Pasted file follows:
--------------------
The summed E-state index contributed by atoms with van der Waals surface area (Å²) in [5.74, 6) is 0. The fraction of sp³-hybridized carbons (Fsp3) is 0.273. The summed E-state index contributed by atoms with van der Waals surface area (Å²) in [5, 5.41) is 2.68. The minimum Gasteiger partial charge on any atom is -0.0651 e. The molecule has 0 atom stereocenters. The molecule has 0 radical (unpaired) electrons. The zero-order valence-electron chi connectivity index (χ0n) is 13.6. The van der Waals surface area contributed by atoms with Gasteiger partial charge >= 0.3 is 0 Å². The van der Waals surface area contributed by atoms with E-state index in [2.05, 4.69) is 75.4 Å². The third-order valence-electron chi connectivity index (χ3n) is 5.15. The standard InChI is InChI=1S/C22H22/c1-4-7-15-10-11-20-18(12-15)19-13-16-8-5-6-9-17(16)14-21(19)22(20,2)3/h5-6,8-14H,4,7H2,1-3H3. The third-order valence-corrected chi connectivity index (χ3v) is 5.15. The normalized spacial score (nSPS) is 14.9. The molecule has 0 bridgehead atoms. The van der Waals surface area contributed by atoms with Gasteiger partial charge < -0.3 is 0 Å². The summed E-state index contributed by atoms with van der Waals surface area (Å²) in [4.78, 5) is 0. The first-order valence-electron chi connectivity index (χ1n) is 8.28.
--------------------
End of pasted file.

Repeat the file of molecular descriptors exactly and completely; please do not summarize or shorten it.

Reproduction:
The summed E-state index contributed by atoms with van der Waals surface area (Å²) in [5.74, 6) is 0. The fraction of sp³-hybridized carbons (Fsp3) is 0.273. The summed E-state index contributed by atoms with van der Waals surface area (Å²) in [5, 5.41) is 2.68. The minimum Gasteiger partial charge on any atom is -0.0651 e. The molecule has 0 atom stereocenters. The molecule has 0 radical (unpaired) electrons. The zero-order valence-electron chi connectivity index (χ0n) is 13.6. The van der Waals surface area contributed by atoms with Gasteiger partial charge >= 0.3 is 0 Å². The van der Waals surface area contributed by atoms with E-state index in [2.05, 4.69) is 75.4 Å². The third-order valence-electron chi connectivity index (χ3n) is 5.15. The standard InChI is InChI=1S/C22H22/c1-4-7-15-10-11-20-18(12-15)19-13-16-8-5-6-9-17(16)14-21(19)22(20,2)3/h5-6,8-14H,4,7H2,1-3H3. The third-order valence-corrected chi connectivity index (χ3v) is 5.15. The normalized spacial score (nSPS) is 14.9. The molecule has 0 bridgehead atoms. The van der Waals surface area contributed by atoms with Gasteiger partial charge < -0.3 is 0 Å². The summed E-state index contributed by atoms with van der Waals surface area (Å²) in [4.78, 5) is 0. The first-order valence-electron chi connectivity index (χ1n) is 8.28.